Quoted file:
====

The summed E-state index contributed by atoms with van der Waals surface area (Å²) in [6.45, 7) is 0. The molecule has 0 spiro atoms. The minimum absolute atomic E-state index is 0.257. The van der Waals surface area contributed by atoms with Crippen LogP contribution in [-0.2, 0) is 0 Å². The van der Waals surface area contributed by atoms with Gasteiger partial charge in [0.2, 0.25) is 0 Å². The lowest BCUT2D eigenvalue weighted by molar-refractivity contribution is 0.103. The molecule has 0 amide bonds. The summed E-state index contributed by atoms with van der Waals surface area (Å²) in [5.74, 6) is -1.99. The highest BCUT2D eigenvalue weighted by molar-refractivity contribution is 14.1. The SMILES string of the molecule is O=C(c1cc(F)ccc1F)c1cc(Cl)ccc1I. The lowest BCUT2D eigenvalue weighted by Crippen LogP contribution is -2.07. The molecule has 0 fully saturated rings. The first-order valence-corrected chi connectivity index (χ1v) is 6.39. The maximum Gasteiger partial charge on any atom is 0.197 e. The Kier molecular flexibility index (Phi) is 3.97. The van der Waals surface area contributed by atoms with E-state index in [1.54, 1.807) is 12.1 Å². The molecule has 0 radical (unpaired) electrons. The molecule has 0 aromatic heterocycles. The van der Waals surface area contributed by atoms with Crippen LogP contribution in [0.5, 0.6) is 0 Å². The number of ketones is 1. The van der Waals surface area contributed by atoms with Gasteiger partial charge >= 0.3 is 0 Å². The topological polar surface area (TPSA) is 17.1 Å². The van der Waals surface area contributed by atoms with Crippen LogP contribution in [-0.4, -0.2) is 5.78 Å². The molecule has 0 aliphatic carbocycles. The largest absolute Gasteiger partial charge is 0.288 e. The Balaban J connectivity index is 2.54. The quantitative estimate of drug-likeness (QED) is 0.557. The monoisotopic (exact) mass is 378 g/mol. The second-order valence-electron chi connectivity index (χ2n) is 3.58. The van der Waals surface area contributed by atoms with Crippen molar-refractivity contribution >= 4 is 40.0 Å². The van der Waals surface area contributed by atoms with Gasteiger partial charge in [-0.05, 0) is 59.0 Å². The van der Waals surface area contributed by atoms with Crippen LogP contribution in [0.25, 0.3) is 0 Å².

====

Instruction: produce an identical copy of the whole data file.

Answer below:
The summed E-state index contributed by atoms with van der Waals surface area (Å²) in [6.45, 7) is 0. The molecule has 0 spiro atoms. The minimum absolute atomic E-state index is 0.257. The van der Waals surface area contributed by atoms with Crippen LogP contribution in [-0.2, 0) is 0 Å². The van der Waals surface area contributed by atoms with Gasteiger partial charge in [0.2, 0.25) is 0 Å². The lowest BCUT2D eigenvalue weighted by molar-refractivity contribution is 0.103. The molecule has 0 amide bonds. The summed E-state index contributed by atoms with van der Waals surface area (Å²) in [5.74, 6) is -1.99. The highest BCUT2D eigenvalue weighted by molar-refractivity contribution is 14.1. The SMILES string of the molecule is O=C(c1cc(F)ccc1F)c1cc(Cl)ccc1I. The lowest BCUT2D eigenvalue weighted by Crippen LogP contribution is -2.07. The molecule has 0 fully saturated rings. The first-order valence-corrected chi connectivity index (χ1v) is 6.39. The maximum Gasteiger partial charge on any atom is 0.197 e. The Kier molecular flexibility index (Phi) is 3.97. The van der Waals surface area contributed by atoms with E-state index in [1.54, 1.807) is 12.1 Å². The molecule has 0 radical (unpaired) electrons. The molecule has 0 aromatic heterocycles. The van der Waals surface area contributed by atoms with Crippen LogP contribution in [0.5, 0.6) is 0 Å². The number of ketones is 1. The van der Waals surface area contributed by atoms with Gasteiger partial charge >= 0.3 is 0 Å². The topological polar surface area (TPSA) is 17.1 Å². The van der Waals surface area contributed by atoms with Crippen LogP contribution in [-0.4, -0.2) is 5.78 Å². The molecule has 0 aliphatic carbocycles. The largest absolute Gasteiger partial charge is 0.288 e. The Balaban J connectivity index is 2.54. The quantitative estimate of drug-likeness (QED) is 0.557. The monoisotopic (exact) mass is 378 g/mol. The second-order valence-electron chi connectivity index (χ2n) is 3.58. The van der Waals surface area contributed by atoms with Crippen molar-refractivity contribution >= 4 is 40.0 Å². The van der Waals surface area contributed by atoms with Gasteiger partial charge in [-0.05, 0) is 59.0 Å². The van der Waals surface area contributed by atoms with Crippen LogP contribution in [0.25, 0.3) is 0 Å².